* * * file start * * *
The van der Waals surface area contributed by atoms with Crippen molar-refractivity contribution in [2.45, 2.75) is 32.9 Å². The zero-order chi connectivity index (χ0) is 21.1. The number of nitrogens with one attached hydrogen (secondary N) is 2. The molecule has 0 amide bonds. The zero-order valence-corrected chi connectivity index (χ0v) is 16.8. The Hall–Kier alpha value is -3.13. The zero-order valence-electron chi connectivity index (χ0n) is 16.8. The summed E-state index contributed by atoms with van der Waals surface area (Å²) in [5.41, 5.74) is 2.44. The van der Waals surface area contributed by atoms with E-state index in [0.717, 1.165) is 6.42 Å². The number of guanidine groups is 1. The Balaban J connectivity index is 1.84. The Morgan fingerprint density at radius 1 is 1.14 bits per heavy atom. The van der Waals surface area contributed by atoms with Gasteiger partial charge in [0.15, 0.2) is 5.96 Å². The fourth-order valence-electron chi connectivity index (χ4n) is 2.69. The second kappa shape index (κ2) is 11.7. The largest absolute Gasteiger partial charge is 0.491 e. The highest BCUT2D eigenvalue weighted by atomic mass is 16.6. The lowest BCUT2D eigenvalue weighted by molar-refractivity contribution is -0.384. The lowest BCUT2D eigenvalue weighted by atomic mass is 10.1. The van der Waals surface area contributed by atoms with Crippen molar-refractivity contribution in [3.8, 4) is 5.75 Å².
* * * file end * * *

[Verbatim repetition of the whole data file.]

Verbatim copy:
The van der Waals surface area contributed by atoms with Crippen molar-refractivity contribution in [2.45, 2.75) is 32.9 Å². The zero-order chi connectivity index (χ0) is 21.1. The number of nitrogens with one attached hydrogen (secondary N) is 2. The molecule has 0 amide bonds. The zero-order valence-corrected chi connectivity index (χ0v) is 16.8. The Hall–Kier alpha value is -3.13. The zero-order valence-electron chi connectivity index (χ0n) is 16.8. The summed E-state index contributed by atoms with van der Waals surface area (Å²) in [5.41, 5.74) is 2.44. The van der Waals surface area contributed by atoms with E-state index in [0.717, 1.165) is 6.42 Å². The number of guanidine groups is 1. The Balaban J connectivity index is 1.84. The Morgan fingerprint density at radius 1 is 1.14 bits per heavy atom. The van der Waals surface area contributed by atoms with Gasteiger partial charge in [0.15, 0.2) is 5.96 Å². The fourth-order valence-electron chi connectivity index (χ4n) is 2.69. The second kappa shape index (κ2) is 11.7. The largest absolute Gasteiger partial charge is 0.491 e. The highest BCUT2D eigenvalue weighted by atomic mass is 16.6. The lowest BCUT2D eigenvalue weighted by molar-refractivity contribution is -0.384. The lowest BCUT2D eigenvalue weighted by atomic mass is 10.1. The van der Waals surface area contributed by atoms with Crippen molar-refractivity contribution in [3.8, 4) is 5.75 Å².